The American Heart Association works collaboratively with organizations and community leaders across Virginia to improve the health of all. AHA is an organizational member of Richmond based Community Unity in Action (CUIA) – a collective comprised of more than 20 non-profits with five focus areas to advance food justice within the Food Justice Corridor. The focus areas include: Community Engagement, Conflict Resolution, Workforce and Education Training Services, Re-Entry from Incarceration, and Housing. The Food Justice Corridor is amidst a concentration of public housing where the life expectancy for residents is as much as 20 years shorter than affluent residents. This is in part due to the in disproportionate burden of chronic disease such as high blood pressure, heart disease, stroke and diabetes upon Black and Brown communities. Every person deserves the opportunity for a full, healthy life. As champions for health equity, the American Heart Association is addressing the drivers of health disparities, including the SDOH, and structural racism to truly achieve equitable health and well-being for all.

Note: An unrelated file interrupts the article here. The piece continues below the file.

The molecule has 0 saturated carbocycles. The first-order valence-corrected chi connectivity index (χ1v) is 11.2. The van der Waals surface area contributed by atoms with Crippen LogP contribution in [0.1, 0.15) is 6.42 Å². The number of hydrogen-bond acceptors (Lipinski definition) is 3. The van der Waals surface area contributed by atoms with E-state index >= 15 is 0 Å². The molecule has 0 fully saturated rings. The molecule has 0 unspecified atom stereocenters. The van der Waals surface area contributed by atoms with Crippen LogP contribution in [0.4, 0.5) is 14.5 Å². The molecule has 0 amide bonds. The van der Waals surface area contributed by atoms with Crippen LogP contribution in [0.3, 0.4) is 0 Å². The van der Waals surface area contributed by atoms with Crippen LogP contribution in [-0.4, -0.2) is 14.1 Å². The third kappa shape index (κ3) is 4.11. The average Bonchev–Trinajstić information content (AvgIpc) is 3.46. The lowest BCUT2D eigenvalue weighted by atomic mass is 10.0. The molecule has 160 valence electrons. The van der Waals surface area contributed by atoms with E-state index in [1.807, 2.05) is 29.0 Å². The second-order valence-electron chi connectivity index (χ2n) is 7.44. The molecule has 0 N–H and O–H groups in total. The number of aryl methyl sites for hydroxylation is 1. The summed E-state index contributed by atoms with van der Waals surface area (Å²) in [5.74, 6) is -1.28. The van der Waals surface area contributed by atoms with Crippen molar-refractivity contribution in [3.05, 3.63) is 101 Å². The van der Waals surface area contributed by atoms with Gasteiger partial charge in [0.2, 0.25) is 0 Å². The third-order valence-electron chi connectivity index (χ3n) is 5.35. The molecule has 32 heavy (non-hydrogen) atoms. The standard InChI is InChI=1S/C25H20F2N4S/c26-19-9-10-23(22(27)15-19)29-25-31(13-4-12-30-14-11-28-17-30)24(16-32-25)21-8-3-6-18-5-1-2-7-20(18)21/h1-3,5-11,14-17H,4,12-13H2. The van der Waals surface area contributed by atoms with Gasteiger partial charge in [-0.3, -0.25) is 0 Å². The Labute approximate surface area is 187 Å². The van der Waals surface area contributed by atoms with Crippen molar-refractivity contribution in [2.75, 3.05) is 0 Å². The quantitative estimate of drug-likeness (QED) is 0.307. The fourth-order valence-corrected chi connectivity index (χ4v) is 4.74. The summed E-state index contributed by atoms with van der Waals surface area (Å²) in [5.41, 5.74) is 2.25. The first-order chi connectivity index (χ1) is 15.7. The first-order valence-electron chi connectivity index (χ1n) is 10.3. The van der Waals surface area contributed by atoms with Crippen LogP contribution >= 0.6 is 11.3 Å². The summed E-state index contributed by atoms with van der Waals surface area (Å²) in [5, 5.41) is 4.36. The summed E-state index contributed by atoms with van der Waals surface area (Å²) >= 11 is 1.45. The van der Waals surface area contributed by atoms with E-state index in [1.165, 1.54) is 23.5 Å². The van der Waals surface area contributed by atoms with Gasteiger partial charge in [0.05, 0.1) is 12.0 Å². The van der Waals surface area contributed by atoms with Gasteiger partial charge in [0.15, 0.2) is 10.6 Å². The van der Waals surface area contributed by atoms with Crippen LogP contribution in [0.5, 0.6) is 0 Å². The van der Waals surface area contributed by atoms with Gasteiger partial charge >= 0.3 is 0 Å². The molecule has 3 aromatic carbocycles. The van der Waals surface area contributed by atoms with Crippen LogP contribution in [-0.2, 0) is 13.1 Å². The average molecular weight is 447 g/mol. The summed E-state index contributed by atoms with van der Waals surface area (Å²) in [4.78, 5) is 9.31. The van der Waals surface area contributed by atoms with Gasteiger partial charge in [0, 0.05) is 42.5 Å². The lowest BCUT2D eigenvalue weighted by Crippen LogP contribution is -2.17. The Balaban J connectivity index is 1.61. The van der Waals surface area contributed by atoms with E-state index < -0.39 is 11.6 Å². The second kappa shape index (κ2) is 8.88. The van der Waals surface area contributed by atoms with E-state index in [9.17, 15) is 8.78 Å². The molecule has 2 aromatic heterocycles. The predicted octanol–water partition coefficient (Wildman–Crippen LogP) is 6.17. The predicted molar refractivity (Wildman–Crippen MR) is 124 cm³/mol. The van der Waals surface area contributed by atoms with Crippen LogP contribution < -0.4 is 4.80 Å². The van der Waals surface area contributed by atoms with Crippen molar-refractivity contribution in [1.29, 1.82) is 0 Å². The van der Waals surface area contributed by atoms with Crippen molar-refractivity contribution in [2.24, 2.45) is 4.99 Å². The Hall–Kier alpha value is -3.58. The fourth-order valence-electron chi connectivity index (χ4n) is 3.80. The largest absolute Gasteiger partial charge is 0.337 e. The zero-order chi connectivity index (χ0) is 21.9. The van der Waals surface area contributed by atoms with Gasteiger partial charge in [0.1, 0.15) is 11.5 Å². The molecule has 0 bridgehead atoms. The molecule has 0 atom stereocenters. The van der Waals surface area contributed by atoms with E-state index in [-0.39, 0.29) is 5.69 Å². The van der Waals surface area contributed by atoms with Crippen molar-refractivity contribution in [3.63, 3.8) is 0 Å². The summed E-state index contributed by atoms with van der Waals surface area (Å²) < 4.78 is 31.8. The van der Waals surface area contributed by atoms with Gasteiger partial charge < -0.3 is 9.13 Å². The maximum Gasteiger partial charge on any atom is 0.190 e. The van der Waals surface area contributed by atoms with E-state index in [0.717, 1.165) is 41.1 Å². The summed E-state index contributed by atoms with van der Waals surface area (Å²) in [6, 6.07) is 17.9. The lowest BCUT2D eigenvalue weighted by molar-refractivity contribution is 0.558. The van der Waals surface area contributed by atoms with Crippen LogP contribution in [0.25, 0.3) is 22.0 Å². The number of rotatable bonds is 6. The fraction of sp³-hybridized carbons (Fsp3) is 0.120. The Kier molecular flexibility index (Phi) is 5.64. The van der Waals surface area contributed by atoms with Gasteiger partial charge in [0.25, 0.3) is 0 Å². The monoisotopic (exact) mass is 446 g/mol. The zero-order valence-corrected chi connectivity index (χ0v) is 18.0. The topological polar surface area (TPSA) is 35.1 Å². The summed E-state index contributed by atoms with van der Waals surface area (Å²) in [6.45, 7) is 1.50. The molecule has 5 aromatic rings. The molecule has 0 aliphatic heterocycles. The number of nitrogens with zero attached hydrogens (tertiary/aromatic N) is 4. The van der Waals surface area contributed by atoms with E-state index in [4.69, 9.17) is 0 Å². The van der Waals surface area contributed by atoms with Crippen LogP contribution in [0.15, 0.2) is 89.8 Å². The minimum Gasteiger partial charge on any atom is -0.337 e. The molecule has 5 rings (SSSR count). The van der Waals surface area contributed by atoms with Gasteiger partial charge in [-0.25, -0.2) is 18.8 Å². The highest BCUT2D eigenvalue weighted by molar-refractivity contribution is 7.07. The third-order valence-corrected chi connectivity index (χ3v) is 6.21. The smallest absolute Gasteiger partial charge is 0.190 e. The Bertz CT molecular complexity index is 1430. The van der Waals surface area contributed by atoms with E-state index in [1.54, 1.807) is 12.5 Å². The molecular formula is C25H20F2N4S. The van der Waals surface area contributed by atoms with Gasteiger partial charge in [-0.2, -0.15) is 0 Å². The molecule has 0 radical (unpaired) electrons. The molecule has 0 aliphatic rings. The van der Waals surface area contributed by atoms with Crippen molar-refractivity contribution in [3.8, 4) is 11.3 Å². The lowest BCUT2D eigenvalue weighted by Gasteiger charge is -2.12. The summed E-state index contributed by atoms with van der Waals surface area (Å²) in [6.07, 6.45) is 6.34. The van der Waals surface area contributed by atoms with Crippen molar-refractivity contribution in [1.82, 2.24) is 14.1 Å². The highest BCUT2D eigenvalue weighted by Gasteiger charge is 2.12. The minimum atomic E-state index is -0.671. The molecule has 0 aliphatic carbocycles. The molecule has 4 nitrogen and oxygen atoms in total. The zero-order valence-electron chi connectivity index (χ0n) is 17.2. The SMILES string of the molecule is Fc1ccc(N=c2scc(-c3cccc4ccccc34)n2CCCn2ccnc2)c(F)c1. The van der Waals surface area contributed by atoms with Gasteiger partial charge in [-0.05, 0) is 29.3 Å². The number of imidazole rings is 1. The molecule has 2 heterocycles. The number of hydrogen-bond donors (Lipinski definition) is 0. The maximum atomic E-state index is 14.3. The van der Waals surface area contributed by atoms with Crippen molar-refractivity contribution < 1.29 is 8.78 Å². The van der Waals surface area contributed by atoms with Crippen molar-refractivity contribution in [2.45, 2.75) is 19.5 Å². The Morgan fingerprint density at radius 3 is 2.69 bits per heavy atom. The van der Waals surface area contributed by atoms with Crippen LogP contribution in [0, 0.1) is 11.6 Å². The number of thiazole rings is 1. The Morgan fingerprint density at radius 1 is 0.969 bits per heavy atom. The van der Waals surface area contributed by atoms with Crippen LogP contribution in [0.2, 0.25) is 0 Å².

The AHA worked with the Richmond Housing and Redevelopment Authority to lessen the disproportionate burden of chronic disease such as high blood pressure and heart disease in key portions of the city. The American Heart Association is dedicated to working alongside our community leaders to reverse these trends through policy, system, and environmental changes. As the COVID-19 pandemic began to ravage Richmond’s communities, CUIA recognized that a response which met vulnerable neighbors where they were was critical to maintain local health. Due to the built environment of most public housing residences, quarantining and maintaining social distancing requirements is difficult. To help face this challenge, they launched the “Keepin’ it Real Healthy” campaign, which featured 17 pop-up events or health and wellness stations in Creighton Court, Fairfield Court, Gilpin Court, Hillside Court, Mosby Court, Whitcomb Court, and eight senior communities. These included information on healthy diets and managing negative health indicators that make the community vulnerable to COVID-19, and also provided needed resources such as PPE, activities for children, and locally grown produce. The group also facilitated literature drops which provided health messaging on COVID-19 prevention, heart health, tobacco cessation, and healthy eating to 4,500 households. Through the KIRH campaign, we have met people where they are to help them have longer, healthier lives.